If Elon Musk or Bill Gates were to open a restaurant packed with the coolest in new technology, the interest might fall short of the attention Chuck E. Cheese grabbed when it turned on its animatronics for the first time in 1977. The 43 years that followed have been a rollercoaster attraction of their own, culminating in the family-focused brand’s filing for Chapter 11 bankruptcy protection Thursday morning.
The last few years haven’t been a happy part of the tale. Once publicly owned, and occasionally a Wall Street darling at that, the brand intended to return to the equities market last year through a reverse merger. It was called off well into the negotiations, leaving the chain in limbo. Burdened with about $1 billion in debt, and forced by dining-room shutdowns to forgo the on-premise entertainment experience that was its key point of differentiation, the family-focused operation said it will use the pause in pressure from creditors to regain its footing.
It also affords the brand a potential breather from the bad publicity of recent weeks and years. While Chuck E. Cheese was struggling to remain solvent during the pandemic by cutting personnel and other costs, it went ahead and paid sizeable bonuses to its top executives, even as many restaurant C-suites were taking voluntary cuts in pay.
That was around the time Chuck E. Cheese was bashed on social media for launching a virtual concept called Pasqually’s Pizza & Wings. The hope was that Pasqually’s would come up higher in searches for pizza on the apps and websites of third-party delivery services such as DoorDash and PostMates. Critics accused the company of selling the same old Chuck E. Cheese pizza under an alias to purposely fool consumers.
The concept also showed up frequently in recent years in news stories about fights erupting between parents who were visiting the concepts with their children. Perceived slights to the youngsters would often trigger an altercation, leading to promises of posting security guards in some branches.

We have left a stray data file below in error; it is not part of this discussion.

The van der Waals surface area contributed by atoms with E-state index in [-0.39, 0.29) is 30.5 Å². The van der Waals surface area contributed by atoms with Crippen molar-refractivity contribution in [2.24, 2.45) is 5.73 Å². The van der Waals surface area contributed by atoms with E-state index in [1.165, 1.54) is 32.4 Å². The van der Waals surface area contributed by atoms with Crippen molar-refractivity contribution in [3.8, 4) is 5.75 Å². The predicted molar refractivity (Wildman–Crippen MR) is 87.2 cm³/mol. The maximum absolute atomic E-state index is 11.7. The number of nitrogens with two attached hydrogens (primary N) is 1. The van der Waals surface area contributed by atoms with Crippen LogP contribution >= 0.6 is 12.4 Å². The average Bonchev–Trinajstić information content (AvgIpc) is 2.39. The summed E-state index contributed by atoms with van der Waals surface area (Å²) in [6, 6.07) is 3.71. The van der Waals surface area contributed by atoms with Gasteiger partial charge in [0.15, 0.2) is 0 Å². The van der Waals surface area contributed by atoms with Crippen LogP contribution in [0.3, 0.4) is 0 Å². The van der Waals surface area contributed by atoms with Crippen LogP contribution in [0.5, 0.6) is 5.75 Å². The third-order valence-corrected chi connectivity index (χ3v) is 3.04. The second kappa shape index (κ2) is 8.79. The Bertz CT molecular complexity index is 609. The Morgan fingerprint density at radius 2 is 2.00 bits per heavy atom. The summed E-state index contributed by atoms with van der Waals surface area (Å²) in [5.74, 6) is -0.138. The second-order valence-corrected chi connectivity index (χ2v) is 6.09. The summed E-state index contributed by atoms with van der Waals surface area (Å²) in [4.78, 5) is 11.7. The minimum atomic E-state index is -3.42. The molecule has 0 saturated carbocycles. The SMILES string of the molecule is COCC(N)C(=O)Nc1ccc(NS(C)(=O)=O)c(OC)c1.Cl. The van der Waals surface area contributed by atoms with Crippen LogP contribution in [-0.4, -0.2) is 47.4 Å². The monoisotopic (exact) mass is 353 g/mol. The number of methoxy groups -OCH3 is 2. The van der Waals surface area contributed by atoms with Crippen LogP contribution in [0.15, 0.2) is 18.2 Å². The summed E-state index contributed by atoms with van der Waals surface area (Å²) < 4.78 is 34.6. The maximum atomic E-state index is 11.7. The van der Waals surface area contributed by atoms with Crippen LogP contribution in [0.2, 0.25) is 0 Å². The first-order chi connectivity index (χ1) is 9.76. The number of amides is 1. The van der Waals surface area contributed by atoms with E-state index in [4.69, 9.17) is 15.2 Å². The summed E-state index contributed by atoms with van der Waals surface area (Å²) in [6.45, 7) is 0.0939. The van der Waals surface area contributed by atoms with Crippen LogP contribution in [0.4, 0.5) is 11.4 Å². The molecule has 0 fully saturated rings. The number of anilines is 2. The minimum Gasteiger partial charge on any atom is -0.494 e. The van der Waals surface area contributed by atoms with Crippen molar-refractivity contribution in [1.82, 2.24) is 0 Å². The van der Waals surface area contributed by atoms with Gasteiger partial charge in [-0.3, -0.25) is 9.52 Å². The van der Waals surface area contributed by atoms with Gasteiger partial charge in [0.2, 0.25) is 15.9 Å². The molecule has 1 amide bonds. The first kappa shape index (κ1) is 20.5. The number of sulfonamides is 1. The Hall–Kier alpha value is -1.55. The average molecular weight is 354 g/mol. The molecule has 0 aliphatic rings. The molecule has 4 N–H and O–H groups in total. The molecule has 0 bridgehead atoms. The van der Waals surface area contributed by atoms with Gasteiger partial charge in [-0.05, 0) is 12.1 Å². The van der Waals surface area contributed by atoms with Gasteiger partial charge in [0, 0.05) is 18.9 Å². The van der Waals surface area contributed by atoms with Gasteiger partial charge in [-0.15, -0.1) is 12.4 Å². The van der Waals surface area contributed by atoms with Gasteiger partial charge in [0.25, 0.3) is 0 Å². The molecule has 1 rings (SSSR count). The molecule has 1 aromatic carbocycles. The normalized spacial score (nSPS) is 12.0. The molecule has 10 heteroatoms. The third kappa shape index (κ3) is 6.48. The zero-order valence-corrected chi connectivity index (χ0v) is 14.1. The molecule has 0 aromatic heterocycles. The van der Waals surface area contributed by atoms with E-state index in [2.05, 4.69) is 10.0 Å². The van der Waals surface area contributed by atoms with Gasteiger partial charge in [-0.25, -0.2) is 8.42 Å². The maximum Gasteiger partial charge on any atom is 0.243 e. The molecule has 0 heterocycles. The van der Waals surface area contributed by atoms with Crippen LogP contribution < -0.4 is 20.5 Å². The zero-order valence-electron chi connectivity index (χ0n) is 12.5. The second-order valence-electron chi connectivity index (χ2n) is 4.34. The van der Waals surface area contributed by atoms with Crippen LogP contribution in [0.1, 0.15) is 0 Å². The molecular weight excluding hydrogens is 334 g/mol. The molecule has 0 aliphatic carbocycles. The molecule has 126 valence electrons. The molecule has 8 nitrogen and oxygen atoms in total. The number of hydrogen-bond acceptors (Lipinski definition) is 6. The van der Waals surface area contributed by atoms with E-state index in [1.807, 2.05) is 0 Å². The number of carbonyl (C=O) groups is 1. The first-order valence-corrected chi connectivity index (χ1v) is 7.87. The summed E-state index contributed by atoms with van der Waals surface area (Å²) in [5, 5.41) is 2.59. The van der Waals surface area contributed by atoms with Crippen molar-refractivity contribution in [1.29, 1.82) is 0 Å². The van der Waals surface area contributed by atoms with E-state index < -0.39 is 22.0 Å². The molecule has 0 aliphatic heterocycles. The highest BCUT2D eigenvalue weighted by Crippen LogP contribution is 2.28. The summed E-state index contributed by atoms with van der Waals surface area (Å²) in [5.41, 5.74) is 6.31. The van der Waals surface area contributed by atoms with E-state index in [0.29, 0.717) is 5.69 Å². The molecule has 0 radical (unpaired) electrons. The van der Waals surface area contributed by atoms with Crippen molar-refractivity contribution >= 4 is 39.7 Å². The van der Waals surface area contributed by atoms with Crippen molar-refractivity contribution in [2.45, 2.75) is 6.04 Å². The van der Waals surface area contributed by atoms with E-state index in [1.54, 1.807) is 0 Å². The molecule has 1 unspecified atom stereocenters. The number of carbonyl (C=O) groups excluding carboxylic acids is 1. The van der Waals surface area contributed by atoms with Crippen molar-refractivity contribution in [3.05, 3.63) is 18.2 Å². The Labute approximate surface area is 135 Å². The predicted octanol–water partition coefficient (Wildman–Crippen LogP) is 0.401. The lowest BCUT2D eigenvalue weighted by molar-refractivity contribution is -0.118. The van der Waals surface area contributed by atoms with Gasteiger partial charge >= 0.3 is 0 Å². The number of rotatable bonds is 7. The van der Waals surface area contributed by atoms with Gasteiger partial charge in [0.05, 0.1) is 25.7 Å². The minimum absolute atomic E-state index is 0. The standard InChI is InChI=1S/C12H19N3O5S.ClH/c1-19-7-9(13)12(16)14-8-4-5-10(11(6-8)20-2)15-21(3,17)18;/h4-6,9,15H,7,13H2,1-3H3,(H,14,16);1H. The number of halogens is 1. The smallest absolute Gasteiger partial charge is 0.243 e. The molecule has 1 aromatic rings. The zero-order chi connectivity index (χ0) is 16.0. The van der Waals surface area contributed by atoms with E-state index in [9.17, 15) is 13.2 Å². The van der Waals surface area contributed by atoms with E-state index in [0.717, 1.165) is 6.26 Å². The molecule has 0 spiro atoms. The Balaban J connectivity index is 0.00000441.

Today’s bankruptcy filing isn’t the first time a break from day-to-day pressures was needed. The concept was founded as Chuck E. Cheese’s Pizza Time Theater by Nolan Bushnell, the tech tinkerer who started Atari after inventing Pong, or what is usually regarded as the world’s first video game. It consisted of a module that consumers hooked up to their TVs so two players could scroll a white bar up and down to volley a blip-like ball back and forth and thereby simulate a ping-pong match.
Bushnell, who had worked in the amusement-park industry, hit on the idea while still with Atari of packing a restaurant with arcade-style activities such as Skee-Ball, as well as the next generation of video games. Pizza would be sold to feed the families and generate another revenue channel.
A fan of The Walt Disney Co., he also included animatronic figures that would sing and dance on a dining-room stage. He wanted a coyote to be the star of the mechanical show, and planned to call the operation Coyote Pizza Time. But the automated figure that was created to fit the bill looked more like a rat than a coyote. The mascot was christened Chuck E. Cheese’s and recharacterized as a mouse rather than a rat.